DISTANCE AND DIRECTION Golf is just a game of distance and direction. The aim simply is to hit a golf ball from a starting point to a target in the least number of hits. The complexity is that the target is a hole in the ground only 4.25 inches in diameter and it is placed anywhere from 100 to 600 yards away. It is no wonder that the golf ball plays such an important role in this game. In fact the ability of the ball fly through the air long distances and in controlled direction are the most important features in equipment development. And how have the various balls used over the years stacked up? Let us look at the tale of the tape. The first golf balls were originally made from wood and they travelled no more than about 100 yd (91 m). A well stuck used featherie would probably fly 150 to 170 yards. The great Tom Morris jnr was known for his long hitting and he was known to strike his driving wood 175 yards. When the Gutty became the norm players found they could hit the ball over 200 yards The Haskell design enabled golf ball manufactures to innovate in terms of aerodynamics and soon the golf ball when hit by a skilled player would go as far as 250 yards. This remained the more or less the same for many years and only in the
late 70’s and e80’s did the distance really change again. Driving statistics from the PGA tour show that the average drive of the professional Tour players in 1980 was 257 yards. Although many factors have made a direct impact on increased driving distances in golf (such as improvements in drivers), one of the most important factors has been the improved construction of the golf ball. In fact, in great part due to improved golf ball construction, touring members of the Professional Golf Association (PGA) have increased their average driving distance to about 280 yards in 2001.
WHY DID THE PROFESSIONALS HIT THE GOLF BALL IN 2001 FURTHER THAN 1980? The distance the ball travels in controlled by the following elements – swing speed, ball velocity leaving the clubhead, launch angle and spin rate. Improvement has occurred on all these. 1980
Even though the R&A and the USGA have introduced restrictions with regards to the production of the golf ball, refinement of the process and the personalized matching of the ball to the club to the players swing have resulted in the top players hitting the ball further and further with more and more control. Obviously this is not just as a result of the golf ball. Such factors as fitness, materials, condition of courses, and technique, have helped increase the driving distance over the years. As a comparison, tests were done by Nick Faldo using a modern golf driver, on a gutta percha ball, and the ball did not travel more than 150 yards. When he used an old wooden golf club, and a modern golf ball, the ball travelled more than 260 yards. This showed that the modern golf ball is definitely the key to distance.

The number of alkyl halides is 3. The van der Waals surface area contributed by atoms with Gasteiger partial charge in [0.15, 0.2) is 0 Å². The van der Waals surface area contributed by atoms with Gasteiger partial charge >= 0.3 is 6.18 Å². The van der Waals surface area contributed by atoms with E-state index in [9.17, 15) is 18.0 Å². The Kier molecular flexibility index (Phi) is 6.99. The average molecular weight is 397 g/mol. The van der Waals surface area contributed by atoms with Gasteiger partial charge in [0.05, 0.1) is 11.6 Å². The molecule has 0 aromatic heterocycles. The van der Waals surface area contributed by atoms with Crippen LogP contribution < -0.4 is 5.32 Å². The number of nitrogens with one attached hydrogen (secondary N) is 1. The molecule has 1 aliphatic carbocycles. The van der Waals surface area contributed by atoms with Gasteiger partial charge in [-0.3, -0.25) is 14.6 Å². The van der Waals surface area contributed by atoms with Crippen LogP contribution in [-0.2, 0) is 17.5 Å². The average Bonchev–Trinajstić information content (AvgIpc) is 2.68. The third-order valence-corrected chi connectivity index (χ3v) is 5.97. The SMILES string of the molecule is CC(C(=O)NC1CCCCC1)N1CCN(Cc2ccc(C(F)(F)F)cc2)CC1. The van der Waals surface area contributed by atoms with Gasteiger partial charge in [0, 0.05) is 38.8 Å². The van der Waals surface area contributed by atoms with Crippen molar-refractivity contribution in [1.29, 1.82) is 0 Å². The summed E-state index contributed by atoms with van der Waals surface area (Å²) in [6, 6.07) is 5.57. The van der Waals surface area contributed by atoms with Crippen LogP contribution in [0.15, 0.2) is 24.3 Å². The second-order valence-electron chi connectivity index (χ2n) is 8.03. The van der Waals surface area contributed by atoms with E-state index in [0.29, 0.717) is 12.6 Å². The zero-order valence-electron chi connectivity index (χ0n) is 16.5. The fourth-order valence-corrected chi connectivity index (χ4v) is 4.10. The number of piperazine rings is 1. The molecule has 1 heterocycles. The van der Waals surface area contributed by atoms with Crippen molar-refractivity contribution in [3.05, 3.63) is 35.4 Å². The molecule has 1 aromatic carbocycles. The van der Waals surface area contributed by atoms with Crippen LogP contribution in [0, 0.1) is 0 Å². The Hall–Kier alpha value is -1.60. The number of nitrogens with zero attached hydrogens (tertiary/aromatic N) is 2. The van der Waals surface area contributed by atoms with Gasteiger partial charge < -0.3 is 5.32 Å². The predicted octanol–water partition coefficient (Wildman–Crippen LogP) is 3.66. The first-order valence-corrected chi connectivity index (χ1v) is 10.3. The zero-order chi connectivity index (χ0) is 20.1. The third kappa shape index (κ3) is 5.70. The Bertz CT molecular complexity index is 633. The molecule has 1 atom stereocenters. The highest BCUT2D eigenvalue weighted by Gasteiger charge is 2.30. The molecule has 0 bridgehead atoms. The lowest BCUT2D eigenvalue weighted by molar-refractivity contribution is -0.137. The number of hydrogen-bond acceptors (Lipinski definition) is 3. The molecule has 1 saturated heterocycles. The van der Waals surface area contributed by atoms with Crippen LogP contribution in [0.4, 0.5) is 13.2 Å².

12 cover story
no more mr nice, guys PREVIEW
They say one should never make predictions in sport and certainly don’t put them in writing. That way you can never be called to account. Dennis Bruyns does just the opposite.
hankfully I have some early form to go on but sometimes one must go with one’s gut feel so this will be a combination of both. Early form promises an exciting season of golf ahead of us. After failing to make the cut in the desert at Abu Dhabi Tiger Woods showed he is ready for the year with a fine victory in the Farmers Insurance at Torrey Pines. However are we reading too much into that win? He loves the course having now won there 8 times. But the field although including many fine players did not have much of an International presence to it and very few of the world’s top 20 were there. They say you can only beat the players who play and that he did comfortably. There is no doubt he will be a contender this year but how will he react to the extra pressure down the stretch in the majors this year. More impressive by far was the wire to wire victory of Phil Mickelson at the TPC Scottsdale in the Phoenix Open. Not only did he lip out on the 18th when looking to join that very exclusive club of players who have broken 60 on the PGA Tour he went on to post scores of 65, 64, 67 tying the tournament record at 28 under par. And there he was doing the Mickelson thing with a broad smile on his face and looking every bit a champion in front of 500,000 loud fans. Yes that’s correct the Phoenix Open has by far the biggest crowds in golf, many of whom find their way to the 16th hole where something like 70,000 screaming fans circle the par 3 every day. As a four time major winner Mickelson was so in control of his game that he only played two holes out of 72 over par? He made 29 birdies and an eagle and led the field in greens in regulation, as well. And the way Mickelson was talking after his round, with equal parts confidence and enthusiasm, there